Sexual assault, defined as nonconsensual intimate contact, is illegal. If it happens to you at work, you can report the assault to your company’s human resources department, consult an attorney or file a claim with the Equal Employment Opportunity Commission.
Jane Foley, who recently retired from a 37-year career working in the Milwaukee district attorney’s office in both the domestic violence and special crimes unit, and labor and employment attorney Barbara Quindel share their advice on how to go about reporting sexual assault in the workplace.
Each case is different, Quindel said, but these steps can serve as a general guide in many situations:
Take action immediately
Quindel stressed the importance of reporting the assault to your employer immediately. If your employer fails to properly handle the situation, the case you bring to an attorney or file with the EEOC is weakened when you wait too long after the incident occurred. In fact, if you choose to report your assault to the EEOC, you must file within 300 days of the incident.
Find an ally
“If you’re going to report this as a woman, you need support, because it’s a really scary thing to do,” Foley said. Find someone you trust either within or outside the company to help you make a plan of action and support you throughout the process.
Write detailed notes of everything that occurred, including names and dates. Take screenshots of relevant emails, text messages and social media posts or messages. Make sure you have several hard copies of all items to present to an HR manager, a senior leader or an attorney.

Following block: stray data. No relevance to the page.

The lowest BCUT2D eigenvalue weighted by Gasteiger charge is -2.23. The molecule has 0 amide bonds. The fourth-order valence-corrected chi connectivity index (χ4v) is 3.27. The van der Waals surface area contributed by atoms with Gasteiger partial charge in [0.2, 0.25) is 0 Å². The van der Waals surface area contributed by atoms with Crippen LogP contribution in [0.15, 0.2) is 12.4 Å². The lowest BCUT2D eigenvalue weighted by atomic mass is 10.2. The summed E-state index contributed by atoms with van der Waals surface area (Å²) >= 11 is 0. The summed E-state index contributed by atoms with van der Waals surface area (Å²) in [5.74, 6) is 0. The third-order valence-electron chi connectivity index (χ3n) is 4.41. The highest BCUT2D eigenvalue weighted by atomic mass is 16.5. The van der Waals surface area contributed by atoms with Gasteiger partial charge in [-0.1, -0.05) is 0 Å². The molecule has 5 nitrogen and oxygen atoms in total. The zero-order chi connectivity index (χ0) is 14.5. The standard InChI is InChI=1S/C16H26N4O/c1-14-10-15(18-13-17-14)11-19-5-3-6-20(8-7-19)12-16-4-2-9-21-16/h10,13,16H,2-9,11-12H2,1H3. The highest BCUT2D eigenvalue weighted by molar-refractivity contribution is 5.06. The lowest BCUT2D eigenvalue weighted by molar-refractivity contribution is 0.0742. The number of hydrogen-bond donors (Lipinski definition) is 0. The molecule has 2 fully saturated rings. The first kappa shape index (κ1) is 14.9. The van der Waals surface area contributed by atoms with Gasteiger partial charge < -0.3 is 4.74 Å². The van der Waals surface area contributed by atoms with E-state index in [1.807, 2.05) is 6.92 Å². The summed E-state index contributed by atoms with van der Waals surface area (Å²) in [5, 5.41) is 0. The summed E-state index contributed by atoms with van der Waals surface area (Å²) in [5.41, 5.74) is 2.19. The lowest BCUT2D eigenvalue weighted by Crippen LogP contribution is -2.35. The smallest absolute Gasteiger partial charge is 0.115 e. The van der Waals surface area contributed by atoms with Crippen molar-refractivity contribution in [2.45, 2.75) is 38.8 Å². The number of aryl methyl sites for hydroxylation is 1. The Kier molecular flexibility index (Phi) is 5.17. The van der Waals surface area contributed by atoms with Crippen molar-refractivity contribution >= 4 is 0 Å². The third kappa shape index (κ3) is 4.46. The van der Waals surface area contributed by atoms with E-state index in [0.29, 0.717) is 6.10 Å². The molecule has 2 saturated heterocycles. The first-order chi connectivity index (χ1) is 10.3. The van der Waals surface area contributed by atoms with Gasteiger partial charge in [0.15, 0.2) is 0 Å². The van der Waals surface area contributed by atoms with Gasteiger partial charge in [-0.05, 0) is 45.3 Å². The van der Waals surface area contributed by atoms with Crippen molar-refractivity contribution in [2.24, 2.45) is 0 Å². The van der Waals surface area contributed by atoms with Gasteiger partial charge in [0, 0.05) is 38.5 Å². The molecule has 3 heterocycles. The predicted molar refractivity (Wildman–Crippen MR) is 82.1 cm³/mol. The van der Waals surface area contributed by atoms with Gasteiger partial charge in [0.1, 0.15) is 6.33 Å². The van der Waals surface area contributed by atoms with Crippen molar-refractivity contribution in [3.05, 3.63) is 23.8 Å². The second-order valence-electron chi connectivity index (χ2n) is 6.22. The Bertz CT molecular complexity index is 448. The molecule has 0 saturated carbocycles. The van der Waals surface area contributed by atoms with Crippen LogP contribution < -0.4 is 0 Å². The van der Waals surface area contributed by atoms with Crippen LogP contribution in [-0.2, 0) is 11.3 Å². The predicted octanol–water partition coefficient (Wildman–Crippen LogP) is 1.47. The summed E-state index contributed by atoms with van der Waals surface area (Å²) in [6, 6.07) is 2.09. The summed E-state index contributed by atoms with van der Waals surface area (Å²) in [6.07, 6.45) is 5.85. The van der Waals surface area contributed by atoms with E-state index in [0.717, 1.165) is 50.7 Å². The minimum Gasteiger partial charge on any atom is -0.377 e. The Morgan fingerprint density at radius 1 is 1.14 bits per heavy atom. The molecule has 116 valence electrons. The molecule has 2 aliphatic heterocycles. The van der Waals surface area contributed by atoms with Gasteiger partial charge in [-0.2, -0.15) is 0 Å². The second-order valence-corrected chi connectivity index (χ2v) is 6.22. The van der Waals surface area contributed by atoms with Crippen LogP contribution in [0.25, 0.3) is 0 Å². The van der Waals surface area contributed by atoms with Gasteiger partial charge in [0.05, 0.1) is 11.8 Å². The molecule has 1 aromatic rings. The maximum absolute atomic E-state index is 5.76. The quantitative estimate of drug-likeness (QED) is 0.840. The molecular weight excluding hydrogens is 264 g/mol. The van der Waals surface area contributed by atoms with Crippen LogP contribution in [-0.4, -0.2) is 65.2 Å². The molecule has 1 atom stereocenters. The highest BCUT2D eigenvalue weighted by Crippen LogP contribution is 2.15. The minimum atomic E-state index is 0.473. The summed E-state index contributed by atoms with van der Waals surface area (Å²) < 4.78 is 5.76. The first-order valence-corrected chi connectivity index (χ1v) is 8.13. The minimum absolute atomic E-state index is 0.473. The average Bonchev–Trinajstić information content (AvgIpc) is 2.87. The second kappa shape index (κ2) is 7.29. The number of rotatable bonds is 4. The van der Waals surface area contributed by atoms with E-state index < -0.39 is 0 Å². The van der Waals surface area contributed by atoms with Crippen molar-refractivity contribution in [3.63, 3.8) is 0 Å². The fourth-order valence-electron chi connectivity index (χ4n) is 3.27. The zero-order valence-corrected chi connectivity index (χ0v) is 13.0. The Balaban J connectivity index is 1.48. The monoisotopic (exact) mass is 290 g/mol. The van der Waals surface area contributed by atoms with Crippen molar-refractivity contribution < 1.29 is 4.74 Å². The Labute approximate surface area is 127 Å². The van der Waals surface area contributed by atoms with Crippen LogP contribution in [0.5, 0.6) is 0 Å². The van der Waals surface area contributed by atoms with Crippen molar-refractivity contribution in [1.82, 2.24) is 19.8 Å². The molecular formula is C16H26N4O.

Devise a strategy
Consider the structure, hierarchies, ranks and relationships within your organization to create the most realistic plan to report the incident. Has a sexual assault case ever happened at the company? If so, what happened to the victim and the harasser? Most companies have an HR manager who handles these situations, but it may make more sense for you to talk first to someone else, such as your immediate supervisor. If, for example, the HR director is a close friend of your harasser, Foley said, you need to take alternative steps to protect yourself while still reporting your assault. You’re not just dealing with the harasser, Foley said, but the entire culture of the company.
Protect your confidentiality
When you go to HR, make sure what you say is kept confidential. Before you tell anyone anything, ask how they will protect you and who else will find out about the information you disclose. If you demand right away that your confidentiality be protected, the HR manager will most likely present a plan for how the situation will be handled, Foley said.
Consult an attorney
If you feel that you cannot trust anyone in your company, if your employer ignores your complaint or if you are terminated as a result of reporting the assault, it’s time to consult an attorney. Quindel said attorneys help you identify your rights and devise a course of action. They can also help you report your case to the federal EEOC and state Equal Rights Division, depending on the situation.
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